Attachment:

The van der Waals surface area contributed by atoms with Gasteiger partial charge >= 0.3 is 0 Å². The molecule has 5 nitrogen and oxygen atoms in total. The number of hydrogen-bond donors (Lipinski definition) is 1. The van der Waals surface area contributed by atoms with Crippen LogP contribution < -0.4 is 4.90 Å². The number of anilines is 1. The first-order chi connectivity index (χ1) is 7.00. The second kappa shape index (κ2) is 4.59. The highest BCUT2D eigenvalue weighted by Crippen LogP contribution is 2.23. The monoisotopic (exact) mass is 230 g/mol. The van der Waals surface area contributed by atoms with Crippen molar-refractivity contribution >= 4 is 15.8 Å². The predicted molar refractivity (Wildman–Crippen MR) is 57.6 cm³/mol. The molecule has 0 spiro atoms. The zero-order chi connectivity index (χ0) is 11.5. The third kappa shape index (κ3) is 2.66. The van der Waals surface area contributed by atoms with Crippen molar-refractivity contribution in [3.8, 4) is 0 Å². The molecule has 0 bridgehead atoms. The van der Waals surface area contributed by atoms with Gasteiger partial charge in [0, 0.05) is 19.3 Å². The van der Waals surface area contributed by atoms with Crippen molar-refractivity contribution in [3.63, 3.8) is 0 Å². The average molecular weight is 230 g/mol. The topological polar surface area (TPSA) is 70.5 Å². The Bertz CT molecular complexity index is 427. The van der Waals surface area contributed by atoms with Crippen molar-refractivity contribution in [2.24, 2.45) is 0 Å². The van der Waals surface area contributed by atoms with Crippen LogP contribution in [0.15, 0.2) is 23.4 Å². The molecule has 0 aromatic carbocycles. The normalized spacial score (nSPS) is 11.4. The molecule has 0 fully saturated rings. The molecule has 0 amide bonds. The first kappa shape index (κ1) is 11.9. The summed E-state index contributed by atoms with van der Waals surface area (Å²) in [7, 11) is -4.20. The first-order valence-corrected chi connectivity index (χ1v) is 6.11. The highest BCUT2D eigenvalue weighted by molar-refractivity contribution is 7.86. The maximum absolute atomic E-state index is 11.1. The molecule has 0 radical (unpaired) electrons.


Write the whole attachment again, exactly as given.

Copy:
The van der Waals surface area contributed by atoms with Gasteiger partial charge >= 0.3 is 0 Å². The molecule has 5 nitrogen and oxygen atoms in total. The number of hydrogen-bond donors (Lipinski definition) is 1. The van der Waals surface area contributed by atoms with Crippen LogP contribution < -0.4 is 4.90 Å². The number of anilines is 1. The first-order chi connectivity index (χ1) is 7.00. The second kappa shape index (κ2) is 4.59. The highest BCUT2D eigenvalue weighted by Crippen LogP contribution is 2.23. The monoisotopic (exact) mass is 230 g/mol. The van der Waals surface area contributed by atoms with Crippen molar-refractivity contribution >= 4 is 15.8 Å². The predicted molar refractivity (Wildman–Crippen MR) is 57.6 cm³/mol. The molecule has 0 spiro atoms. The zero-order chi connectivity index (χ0) is 11.5. The third kappa shape index (κ3) is 2.66. The van der Waals surface area contributed by atoms with Crippen molar-refractivity contribution in [3.8, 4) is 0 Å². The molecule has 0 bridgehead atoms. The van der Waals surface area contributed by atoms with Gasteiger partial charge in [0, 0.05) is 19.3 Å². The van der Waals surface area contributed by atoms with Crippen molar-refractivity contribution in [3.63, 3.8) is 0 Å². The average molecular weight is 230 g/mol. The topological polar surface area (TPSA) is 70.5 Å². The Bertz CT molecular complexity index is 427. The van der Waals surface area contributed by atoms with Crippen molar-refractivity contribution in [2.24, 2.45) is 0 Å². The van der Waals surface area contributed by atoms with Crippen LogP contribution in [0.15, 0.2) is 23.4 Å². The molecule has 0 aromatic carbocycles. The normalized spacial score (nSPS) is 11.4. The molecule has 0 fully saturated rings. The molecule has 0 amide bonds. The first kappa shape index (κ1) is 11.9. The summed E-state index contributed by atoms with van der Waals surface area (Å²) in [7, 11) is -4.20. The first-order valence-corrected chi connectivity index (χ1v) is 6.11. The highest BCUT2D eigenvalue weighted by molar-refractivity contribution is 7.86. The maximum absolute atomic E-state index is 11.1. The molecule has 0 radical (unpaired) electrons.